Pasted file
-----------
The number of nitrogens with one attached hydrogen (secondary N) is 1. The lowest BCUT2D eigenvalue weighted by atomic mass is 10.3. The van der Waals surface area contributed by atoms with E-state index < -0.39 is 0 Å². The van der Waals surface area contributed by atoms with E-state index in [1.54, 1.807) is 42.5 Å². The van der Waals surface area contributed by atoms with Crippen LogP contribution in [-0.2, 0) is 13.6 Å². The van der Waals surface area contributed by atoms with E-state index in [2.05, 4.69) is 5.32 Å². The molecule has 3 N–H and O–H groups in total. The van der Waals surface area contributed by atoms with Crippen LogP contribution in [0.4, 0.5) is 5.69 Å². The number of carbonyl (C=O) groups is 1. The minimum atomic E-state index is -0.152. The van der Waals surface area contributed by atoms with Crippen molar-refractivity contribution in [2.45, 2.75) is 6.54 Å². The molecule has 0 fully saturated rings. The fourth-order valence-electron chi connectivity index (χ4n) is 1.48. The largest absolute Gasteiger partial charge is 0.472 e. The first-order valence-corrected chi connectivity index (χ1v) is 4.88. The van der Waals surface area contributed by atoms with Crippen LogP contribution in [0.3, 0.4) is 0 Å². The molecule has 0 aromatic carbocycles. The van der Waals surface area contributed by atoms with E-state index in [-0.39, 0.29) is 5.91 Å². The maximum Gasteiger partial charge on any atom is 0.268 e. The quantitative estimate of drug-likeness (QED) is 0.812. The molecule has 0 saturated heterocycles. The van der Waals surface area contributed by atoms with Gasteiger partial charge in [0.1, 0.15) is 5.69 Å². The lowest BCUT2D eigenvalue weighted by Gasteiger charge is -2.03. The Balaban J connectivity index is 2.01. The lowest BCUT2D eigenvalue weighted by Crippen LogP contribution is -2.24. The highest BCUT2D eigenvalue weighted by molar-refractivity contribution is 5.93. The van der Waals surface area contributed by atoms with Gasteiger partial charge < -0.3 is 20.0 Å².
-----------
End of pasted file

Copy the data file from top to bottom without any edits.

The number of nitrogens with one attached hydrogen (secondary N) is 1. The lowest BCUT2D eigenvalue weighted by atomic mass is 10.3. The van der Waals surface area contributed by atoms with E-state index < -0.39 is 0 Å². The van der Waals surface area contributed by atoms with E-state index in [1.54, 1.807) is 42.5 Å². The van der Waals surface area contributed by atoms with Crippen LogP contribution in [-0.2, 0) is 13.6 Å². The van der Waals surface area contributed by atoms with E-state index in [2.05, 4.69) is 5.32 Å². The molecule has 3 N–H and O–H groups in total. The van der Waals surface area contributed by atoms with Crippen LogP contribution in [0.4, 0.5) is 5.69 Å². The number of carbonyl (C=O) groups is 1. The minimum atomic E-state index is -0.152. The van der Waals surface area contributed by atoms with Crippen molar-refractivity contribution in [2.45, 2.75) is 6.54 Å². The molecule has 0 fully saturated rings. The fourth-order valence-electron chi connectivity index (χ4n) is 1.48. The largest absolute Gasteiger partial charge is 0.472 e. The first-order valence-corrected chi connectivity index (χ1v) is 4.88. The van der Waals surface area contributed by atoms with Crippen LogP contribution in [0.3, 0.4) is 0 Å². The molecule has 0 aromatic carbocycles. The van der Waals surface area contributed by atoms with E-state index in [-0.39, 0.29) is 5.91 Å². The maximum Gasteiger partial charge on any atom is 0.268 e. The quantitative estimate of drug-likeness (QED) is 0.812. The molecule has 0 saturated heterocycles. The van der Waals surface area contributed by atoms with Gasteiger partial charge in [0.1, 0.15) is 5.69 Å². The lowest BCUT2D eigenvalue weighted by Gasteiger charge is -2.03. The Balaban J connectivity index is 2.01. The lowest BCUT2D eigenvalue weighted by Crippen LogP contribution is -2.24. The highest BCUT2D eigenvalue weighted by molar-refractivity contribution is 5.93. The van der Waals surface area contributed by atoms with Gasteiger partial charge < -0.3 is 20.0 Å².